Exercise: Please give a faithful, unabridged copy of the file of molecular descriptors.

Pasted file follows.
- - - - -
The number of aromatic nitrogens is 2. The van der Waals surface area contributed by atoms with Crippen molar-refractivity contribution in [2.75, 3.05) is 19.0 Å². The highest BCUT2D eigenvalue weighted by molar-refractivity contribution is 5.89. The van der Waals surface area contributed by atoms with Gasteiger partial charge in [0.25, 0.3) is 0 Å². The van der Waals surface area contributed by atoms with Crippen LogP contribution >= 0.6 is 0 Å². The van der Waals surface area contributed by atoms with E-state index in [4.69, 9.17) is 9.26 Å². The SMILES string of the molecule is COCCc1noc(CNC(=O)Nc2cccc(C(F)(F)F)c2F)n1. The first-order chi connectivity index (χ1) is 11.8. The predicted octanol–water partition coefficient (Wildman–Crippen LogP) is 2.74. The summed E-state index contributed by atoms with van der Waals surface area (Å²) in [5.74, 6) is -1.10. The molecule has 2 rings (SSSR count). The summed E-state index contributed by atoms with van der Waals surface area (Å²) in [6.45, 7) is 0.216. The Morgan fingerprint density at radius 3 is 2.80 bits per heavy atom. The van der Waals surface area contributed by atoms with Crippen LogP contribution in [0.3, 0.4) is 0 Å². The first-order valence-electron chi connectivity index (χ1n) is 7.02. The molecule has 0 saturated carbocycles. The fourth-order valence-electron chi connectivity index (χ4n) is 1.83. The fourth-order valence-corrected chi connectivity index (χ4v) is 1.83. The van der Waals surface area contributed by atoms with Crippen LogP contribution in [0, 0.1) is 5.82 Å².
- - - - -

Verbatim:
The number of aromatic nitrogens is 2. The van der Waals surface area contributed by atoms with Crippen molar-refractivity contribution in [2.75, 3.05) is 19.0 Å². The highest BCUT2D eigenvalue weighted by molar-refractivity contribution is 5.89. The van der Waals surface area contributed by atoms with Gasteiger partial charge in [0.25, 0.3) is 0 Å². The van der Waals surface area contributed by atoms with Crippen LogP contribution >= 0.6 is 0 Å². The van der Waals surface area contributed by atoms with E-state index in [4.69, 9.17) is 9.26 Å². The SMILES string of the molecule is COCCc1noc(CNC(=O)Nc2cccc(C(F)(F)F)c2F)n1. The first-order chi connectivity index (χ1) is 11.8. The predicted octanol–water partition coefficient (Wildman–Crippen LogP) is 2.74. The summed E-state index contributed by atoms with van der Waals surface area (Å²) in [5.74, 6) is -1.10. The molecule has 2 rings (SSSR count). The summed E-state index contributed by atoms with van der Waals surface area (Å²) in [6.45, 7) is 0.216. The Morgan fingerprint density at radius 3 is 2.80 bits per heavy atom. The van der Waals surface area contributed by atoms with Crippen LogP contribution in [0.3, 0.4) is 0 Å². The first-order valence-electron chi connectivity index (χ1n) is 7.02. The molecule has 0 saturated carbocycles. The fourth-order valence-electron chi connectivity index (χ4n) is 1.83. The fourth-order valence-corrected chi connectivity index (χ4v) is 1.83. The van der Waals surface area contributed by atoms with Crippen LogP contribution in [0, 0.1) is 5.82 Å².